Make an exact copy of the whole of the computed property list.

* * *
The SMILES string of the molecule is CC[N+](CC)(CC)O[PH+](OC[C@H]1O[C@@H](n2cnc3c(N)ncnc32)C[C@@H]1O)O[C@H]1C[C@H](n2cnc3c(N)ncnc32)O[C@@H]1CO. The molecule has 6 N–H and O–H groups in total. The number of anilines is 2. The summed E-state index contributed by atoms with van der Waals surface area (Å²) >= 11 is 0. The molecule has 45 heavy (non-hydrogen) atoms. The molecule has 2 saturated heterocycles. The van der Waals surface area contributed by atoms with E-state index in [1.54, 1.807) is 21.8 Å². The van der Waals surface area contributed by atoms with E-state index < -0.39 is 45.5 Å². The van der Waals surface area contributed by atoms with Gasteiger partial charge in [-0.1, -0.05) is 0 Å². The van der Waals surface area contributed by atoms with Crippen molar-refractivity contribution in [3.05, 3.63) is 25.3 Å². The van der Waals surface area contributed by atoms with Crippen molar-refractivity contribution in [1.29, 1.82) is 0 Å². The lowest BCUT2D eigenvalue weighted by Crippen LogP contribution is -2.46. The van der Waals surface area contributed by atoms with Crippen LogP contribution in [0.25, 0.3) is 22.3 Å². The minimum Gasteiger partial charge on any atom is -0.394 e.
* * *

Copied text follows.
The SMILES string of the molecule is CC[N+](CC)(CC)O[PH+](OC[C@H]1O[C@@H](n2cnc3c(N)ncnc32)C[C@@H]1O)O[C@H]1C[C@H](n2cnc3c(N)ncnc32)O[C@@H]1CO. The molecule has 6 N–H and O–H groups in total. The number of anilines is 2. The summed E-state index contributed by atoms with van der Waals surface area (Å²) >= 11 is 0. The molecule has 45 heavy (non-hydrogen) atoms. The molecule has 2 saturated heterocycles. The van der Waals surface area contributed by atoms with E-state index in [1.54, 1.807) is 21.8 Å². The van der Waals surface area contributed by atoms with E-state index < -0.39 is 45.5 Å². The van der Waals surface area contributed by atoms with Gasteiger partial charge in [-0.1, -0.05) is 0 Å². The van der Waals surface area contributed by atoms with Crippen molar-refractivity contribution in [3.05, 3.63) is 25.3 Å². The van der Waals surface area contributed by atoms with Crippen molar-refractivity contribution in [1.29, 1.82) is 0 Å². The lowest BCUT2D eigenvalue weighted by Crippen LogP contribution is -2.46. The van der Waals surface area contributed by atoms with Crippen LogP contribution in [0.25, 0.3) is 22.3 Å². The minimum Gasteiger partial charge on any atom is -0.394 e.